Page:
Do you have anxiety? Even if you formerly felt mentally healthy, current events might have you experiencing symptoms of this mental disorder.
How can you cope if you don’t have access to a qualified mental health provider? Fortunately, while holistic techniques require your active participation, some of them are free. Mindfulness is one such practice, and the 11 activities below can help you ease anxiety.
1. 2-to-1 Breathing
The most frequent way to practice mindfulness is to focus on your breath. However, did you know that your lungs and airways can help you to turn on the system in your body designed to help you relax?
The 2-to-1 breathing technique activates your parasympathetic nervous system circuitry. This mechanism kicks in after you escape danger and prompts a decrease in stress hormone levels. All you need to do is inhale deeply, then exhale for twice as long.
2. Belly and Heart Touch
Sometimes, you become anxious because you can’t escape the negative thought spiral twirling in your brain. When your mind races, centering yourself can help.
Place one hand on your belly and another on your heart. Feel your body rise and fall with each inhale and exhale. As you breathe in, mentally say, “Right here, right now, I am OK,” and “relax” as you push the air out with a gentle yawning or humming sound. Repeat several times until you feel more centered.
3. Do a Body Scan
If you have chronic pain that worsens with anxiety, learning how to do a mindfulness body scan could ease your ache. Start by getting comfortable — you can sit or lay down.
Then, starting at your toes, take a journey through your body and how it feels. When you encounter tight areas, breathe into them while envisioning sending healing energy to the spot. This process helps release muscle cramps and ease the pain.
4. Take a Mindful Stroll
Do you have a 15-minute break at work? Instead of using this time to scroll social media, take a stroll as a mindfulness activity for anxiety.
While you walk, pay attention to the way your feet feel when they strike the pavement. Stop to pause and breathe periodically while you observe the way the air feels against your face. What sounds do you hear? What can you smell?
5. Look Out the Window
If you’d love to go outside, but the weather says no, why not look out the window? When you do, try to make it a view with a pleasing natural scene. Research indicates that gazing at nature can help you recover from acute stress.
What if you work in a windowless warehouse? Save a bunch of photos of your favorite park or wildlife center on your phone. You can gaze at memories of grazing deer or autumn leaves to calm yourself.
6. Care for Your Houseplants
Your houseplants rely on you for care — did you water them this week? If not, why not take the time to nurture them a bit as a mindfulness anxiety activity?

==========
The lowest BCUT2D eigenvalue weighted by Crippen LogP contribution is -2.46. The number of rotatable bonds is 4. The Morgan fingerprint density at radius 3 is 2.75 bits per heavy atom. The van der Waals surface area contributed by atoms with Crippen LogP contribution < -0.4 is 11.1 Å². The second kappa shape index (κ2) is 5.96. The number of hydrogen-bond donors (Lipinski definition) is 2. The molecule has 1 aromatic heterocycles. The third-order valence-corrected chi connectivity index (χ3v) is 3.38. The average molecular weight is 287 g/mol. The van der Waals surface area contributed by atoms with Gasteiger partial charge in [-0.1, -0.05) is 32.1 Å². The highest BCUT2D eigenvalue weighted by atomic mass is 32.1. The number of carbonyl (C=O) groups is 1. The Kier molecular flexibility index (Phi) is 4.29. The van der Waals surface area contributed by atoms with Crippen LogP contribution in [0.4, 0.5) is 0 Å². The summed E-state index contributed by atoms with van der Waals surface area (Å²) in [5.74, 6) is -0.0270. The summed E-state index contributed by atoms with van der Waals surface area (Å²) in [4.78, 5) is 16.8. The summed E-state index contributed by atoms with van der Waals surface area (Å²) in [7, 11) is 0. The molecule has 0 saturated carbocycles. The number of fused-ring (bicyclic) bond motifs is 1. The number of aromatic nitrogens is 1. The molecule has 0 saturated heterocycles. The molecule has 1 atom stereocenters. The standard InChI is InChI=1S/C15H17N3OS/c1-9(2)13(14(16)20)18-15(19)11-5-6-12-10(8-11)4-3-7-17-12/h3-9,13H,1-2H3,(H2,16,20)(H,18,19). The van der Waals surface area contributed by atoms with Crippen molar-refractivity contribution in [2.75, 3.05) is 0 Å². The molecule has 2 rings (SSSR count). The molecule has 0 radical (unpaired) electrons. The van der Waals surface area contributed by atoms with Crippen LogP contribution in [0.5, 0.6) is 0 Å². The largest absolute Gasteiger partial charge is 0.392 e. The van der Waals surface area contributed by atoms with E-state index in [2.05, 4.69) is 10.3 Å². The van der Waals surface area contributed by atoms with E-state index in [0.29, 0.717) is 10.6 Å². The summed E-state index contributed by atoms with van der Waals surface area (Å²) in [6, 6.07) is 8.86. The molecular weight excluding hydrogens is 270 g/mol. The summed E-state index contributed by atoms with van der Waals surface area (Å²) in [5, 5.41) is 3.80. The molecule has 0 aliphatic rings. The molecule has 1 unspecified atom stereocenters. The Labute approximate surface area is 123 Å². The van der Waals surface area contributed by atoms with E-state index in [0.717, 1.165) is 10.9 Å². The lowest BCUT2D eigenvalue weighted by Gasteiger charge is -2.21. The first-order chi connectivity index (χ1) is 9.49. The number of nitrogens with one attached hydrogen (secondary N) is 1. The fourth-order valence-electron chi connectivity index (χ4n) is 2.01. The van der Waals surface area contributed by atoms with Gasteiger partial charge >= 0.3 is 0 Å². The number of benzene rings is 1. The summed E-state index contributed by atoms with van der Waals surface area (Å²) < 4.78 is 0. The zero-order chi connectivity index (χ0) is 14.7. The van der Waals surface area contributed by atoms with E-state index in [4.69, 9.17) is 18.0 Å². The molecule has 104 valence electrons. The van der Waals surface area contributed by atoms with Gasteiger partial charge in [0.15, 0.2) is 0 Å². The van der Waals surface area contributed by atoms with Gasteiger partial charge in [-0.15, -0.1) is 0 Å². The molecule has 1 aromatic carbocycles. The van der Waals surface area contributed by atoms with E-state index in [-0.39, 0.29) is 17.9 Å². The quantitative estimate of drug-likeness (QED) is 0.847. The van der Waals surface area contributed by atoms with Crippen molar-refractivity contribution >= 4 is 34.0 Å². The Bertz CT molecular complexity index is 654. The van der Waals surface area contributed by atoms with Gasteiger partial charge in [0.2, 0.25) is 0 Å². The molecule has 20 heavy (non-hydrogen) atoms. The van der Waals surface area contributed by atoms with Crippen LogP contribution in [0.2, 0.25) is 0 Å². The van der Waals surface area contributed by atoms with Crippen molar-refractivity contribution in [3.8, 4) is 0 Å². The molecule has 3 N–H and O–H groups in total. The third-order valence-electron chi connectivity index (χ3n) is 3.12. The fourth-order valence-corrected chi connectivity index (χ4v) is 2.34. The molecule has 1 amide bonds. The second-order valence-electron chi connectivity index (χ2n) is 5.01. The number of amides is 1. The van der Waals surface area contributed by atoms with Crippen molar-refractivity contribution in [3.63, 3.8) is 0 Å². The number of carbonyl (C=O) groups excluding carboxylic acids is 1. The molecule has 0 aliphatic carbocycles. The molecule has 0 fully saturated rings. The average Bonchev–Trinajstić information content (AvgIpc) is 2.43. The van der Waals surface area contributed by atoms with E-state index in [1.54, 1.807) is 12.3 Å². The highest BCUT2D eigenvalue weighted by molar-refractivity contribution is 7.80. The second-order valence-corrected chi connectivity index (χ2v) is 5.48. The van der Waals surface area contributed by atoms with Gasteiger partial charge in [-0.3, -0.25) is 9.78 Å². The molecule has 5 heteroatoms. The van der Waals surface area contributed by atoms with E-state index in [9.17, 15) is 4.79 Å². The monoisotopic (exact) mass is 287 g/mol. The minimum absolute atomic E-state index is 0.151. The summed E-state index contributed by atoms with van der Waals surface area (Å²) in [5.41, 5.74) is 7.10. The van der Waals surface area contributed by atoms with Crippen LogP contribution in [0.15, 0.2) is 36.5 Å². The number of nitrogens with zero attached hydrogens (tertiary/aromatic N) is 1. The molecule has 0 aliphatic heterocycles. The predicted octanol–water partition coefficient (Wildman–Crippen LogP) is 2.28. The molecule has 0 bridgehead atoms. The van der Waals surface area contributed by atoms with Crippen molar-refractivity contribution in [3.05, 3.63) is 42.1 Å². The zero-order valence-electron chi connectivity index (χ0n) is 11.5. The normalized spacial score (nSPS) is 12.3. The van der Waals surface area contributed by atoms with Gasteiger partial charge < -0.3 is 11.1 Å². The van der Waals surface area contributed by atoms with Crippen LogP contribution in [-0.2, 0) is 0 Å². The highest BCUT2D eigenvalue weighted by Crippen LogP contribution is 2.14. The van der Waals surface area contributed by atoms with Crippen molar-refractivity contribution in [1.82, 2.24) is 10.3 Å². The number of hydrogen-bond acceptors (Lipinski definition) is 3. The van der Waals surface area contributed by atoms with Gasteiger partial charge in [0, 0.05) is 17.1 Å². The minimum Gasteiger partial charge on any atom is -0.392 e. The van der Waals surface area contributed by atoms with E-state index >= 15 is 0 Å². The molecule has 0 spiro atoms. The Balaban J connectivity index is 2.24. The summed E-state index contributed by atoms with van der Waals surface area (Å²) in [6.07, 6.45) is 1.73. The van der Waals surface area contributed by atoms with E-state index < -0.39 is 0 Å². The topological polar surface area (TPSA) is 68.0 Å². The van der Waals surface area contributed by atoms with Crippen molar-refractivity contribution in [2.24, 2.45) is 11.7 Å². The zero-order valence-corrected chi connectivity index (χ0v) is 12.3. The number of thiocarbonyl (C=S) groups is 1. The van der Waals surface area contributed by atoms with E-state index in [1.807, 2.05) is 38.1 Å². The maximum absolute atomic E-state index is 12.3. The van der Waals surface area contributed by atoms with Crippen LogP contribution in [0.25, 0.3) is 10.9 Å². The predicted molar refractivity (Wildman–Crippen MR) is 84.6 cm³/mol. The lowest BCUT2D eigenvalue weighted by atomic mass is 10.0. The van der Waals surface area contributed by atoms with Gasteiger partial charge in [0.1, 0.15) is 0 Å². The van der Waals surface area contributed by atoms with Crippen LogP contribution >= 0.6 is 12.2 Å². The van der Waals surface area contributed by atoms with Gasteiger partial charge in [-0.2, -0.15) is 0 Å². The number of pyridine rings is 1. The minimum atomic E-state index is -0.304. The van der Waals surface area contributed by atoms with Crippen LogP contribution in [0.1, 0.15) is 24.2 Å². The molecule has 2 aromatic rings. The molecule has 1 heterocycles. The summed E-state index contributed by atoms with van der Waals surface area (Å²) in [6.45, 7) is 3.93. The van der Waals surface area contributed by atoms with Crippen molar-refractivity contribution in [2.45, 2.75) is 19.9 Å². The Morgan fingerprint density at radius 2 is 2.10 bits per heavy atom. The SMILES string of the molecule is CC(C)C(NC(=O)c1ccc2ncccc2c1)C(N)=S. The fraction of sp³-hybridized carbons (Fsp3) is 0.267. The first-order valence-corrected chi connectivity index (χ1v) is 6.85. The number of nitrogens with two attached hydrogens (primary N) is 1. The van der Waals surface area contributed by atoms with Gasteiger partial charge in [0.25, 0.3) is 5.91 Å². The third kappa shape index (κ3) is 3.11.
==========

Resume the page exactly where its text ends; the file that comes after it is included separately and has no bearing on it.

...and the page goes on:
If you have more time, you can give them a little TLC by pruning dead leaves and stems. Inspect for signs of disease and treat as necessary. The act of caring for another living thing can remind you of your value.
7. Color a Picture
Remember the joy of coloring when you were little? No rule says you can’t indulge as an adult. You can find books designed for those 18 and up — some feature colorful mandalas while others have naughtier subjects — whatever eases your stress.
8. Whip up a Snack
You might have heard about mindful eating. While you don’t need to spend 20 minutes chewing each bite, pay attention when you ready your meal. How do the colors and flavors blend? What does each ingredient bring to the dish?
9. Knit a Hat
Knitting keeps your hands busy — if part of your anxiety stems from stress-eating leading to weight gain, this tip can help break the cycle. It’s impossible to munch on Cheetos without fingerpainting your yarn orange. This exercise also focuses your attention on what you are doing and can help quiet racing thoughts.
10. Perform a Sun Salutation
Nearly every yoga form features sun salutations. This mind-body exercise uses roughly all your muscles while stretching and relaxing you.
Begin by standing in mountain pose with your feet slightly apart. Stretch tall, then bend into a forward fold. Step or jump back to a plank position, then upward-facing dog. Finish with downward-facing dog, then return to standing.
11. Pet Your Puppy
Pets offer unconditional love and acceptance, and playing with them is a mindfulness activity for anxiety. If you have the time and the weather’s nice, take them to the park for an extra mood boost from the sunlight. However, if it’s dark, cuddling on the couch with your pup helps release oxytocin, a neurotransmitter that increases feelings of well-being.
Try These Mindfulness Activities for Anxiety to Stay Calm Amid the Chaos
When the world seems too much, you need a healthy coping mechanism to restore your sense of calm. Try these mindfulness activities for anxiety whenever your life gets chaotic.